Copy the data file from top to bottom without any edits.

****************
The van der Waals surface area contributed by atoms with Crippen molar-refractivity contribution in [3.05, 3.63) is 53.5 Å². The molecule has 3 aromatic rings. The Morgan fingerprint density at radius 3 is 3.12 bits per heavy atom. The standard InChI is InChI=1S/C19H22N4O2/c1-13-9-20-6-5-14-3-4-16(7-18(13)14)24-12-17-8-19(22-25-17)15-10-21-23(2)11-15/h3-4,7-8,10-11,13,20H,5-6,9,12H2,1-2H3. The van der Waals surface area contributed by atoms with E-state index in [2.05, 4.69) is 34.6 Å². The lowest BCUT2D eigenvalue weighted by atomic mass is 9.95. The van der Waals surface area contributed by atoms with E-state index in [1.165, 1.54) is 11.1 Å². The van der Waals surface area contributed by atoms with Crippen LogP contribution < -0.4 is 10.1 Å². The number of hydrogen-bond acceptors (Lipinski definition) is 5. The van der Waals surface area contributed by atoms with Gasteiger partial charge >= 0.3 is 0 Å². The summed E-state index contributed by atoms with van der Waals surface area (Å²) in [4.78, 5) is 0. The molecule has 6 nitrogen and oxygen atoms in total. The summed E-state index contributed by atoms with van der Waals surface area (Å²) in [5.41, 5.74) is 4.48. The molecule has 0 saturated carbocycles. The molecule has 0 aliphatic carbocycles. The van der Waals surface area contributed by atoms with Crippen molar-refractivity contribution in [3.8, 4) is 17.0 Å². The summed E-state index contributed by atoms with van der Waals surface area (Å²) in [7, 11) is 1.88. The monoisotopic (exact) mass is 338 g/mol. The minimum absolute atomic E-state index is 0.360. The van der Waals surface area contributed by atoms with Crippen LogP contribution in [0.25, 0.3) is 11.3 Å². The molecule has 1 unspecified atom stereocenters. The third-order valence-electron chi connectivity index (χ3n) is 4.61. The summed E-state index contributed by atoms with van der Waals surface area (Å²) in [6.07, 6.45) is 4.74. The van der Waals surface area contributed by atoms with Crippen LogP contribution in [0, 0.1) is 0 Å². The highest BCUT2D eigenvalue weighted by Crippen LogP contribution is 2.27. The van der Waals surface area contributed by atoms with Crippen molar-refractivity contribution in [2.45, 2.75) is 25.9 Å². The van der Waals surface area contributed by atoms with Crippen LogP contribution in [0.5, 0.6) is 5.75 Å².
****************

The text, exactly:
The van der Waals surface area contributed by atoms with Crippen molar-refractivity contribution in [3.05, 3.63) is 53.5 Å². The molecule has 3 aromatic rings. The Morgan fingerprint density at radius 3 is 3.12 bits per heavy atom. The standard InChI is InChI=1S/C19H22N4O2/c1-13-9-20-6-5-14-3-4-16(7-18(13)14)24-12-17-8-19(22-25-17)15-10-21-23(2)11-15/h3-4,7-8,10-11,13,20H,5-6,9,12H2,1-2H3. The van der Waals surface area contributed by atoms with E-state index in [2.05, 4.69) is 34.6 Å². The lowest BCUT2D eigenvalue weighted by atomic mass is 9.95. The van der Waals surface area contributed by atoms with E-state index in [1.165, 1.54) is 11.1 Å². The van der Waals surface area contributed by atoms with Crippen LogP contribution < -0.4 is 10.1 Å². The number of hydrogen-bond acceptors (Lipinski definition) is 5. The van der Waals surface area contributed by atoms with Gasteiger partial charge >= 0.3 is 0 Å². The summed E-state index contributed by atoms with van der Waals surface area (Å²) in [4.78, 5) is 0. The molecule has 6 nitrogen and oxygen atoms in total. The summed E-state index contributed by atoms with van der Waals surface area (Å²) in [5.41, 5.74) is 4.48. The molecule has 0 saturated carbocycles. The molecule has 0 aliphatic carbocycles. The van der Waals surface area contributed by atoms with Crippen molar-refractivity contribution in [3.8, 4) is 17.0 Å². The summed E-state index contributed by atoms with van der Waals surface area (Å²) in [7, 11) is 1.88. The monoisotopic (exact) mass is 338 g/mol. The minimum absolute atomic E-state index is 0.360. The van der Waals surface area contributed by atoms with Crippen LogP contribution in [0.25, 0.3) is 11.3 Å². The molecule has 1 unspecified atom stereocenters. The third-order valence-electron chi connectivity index (χ3n) is 4.61. The summed E-state index contributed by atoms with van der Waals surface area (Å²) in [6.07, 6.45) is 4.74. The van der Waals surface area contributed by atoms with Crippen LogP contribution in [0, 0.1) is 0 Å². The highest BCUT2D eigenvalue weighted by Crippen LogP contribution is 2.27. The van der Waals surface area contributed by atoms with Crippen molar-refractivity contribution in [2.45, 2.75) is 25.9 Å². The van der Waals surface area contributed by atoms with Crippen LogP contribution in [0.5, 0.6) is 5.75 Å².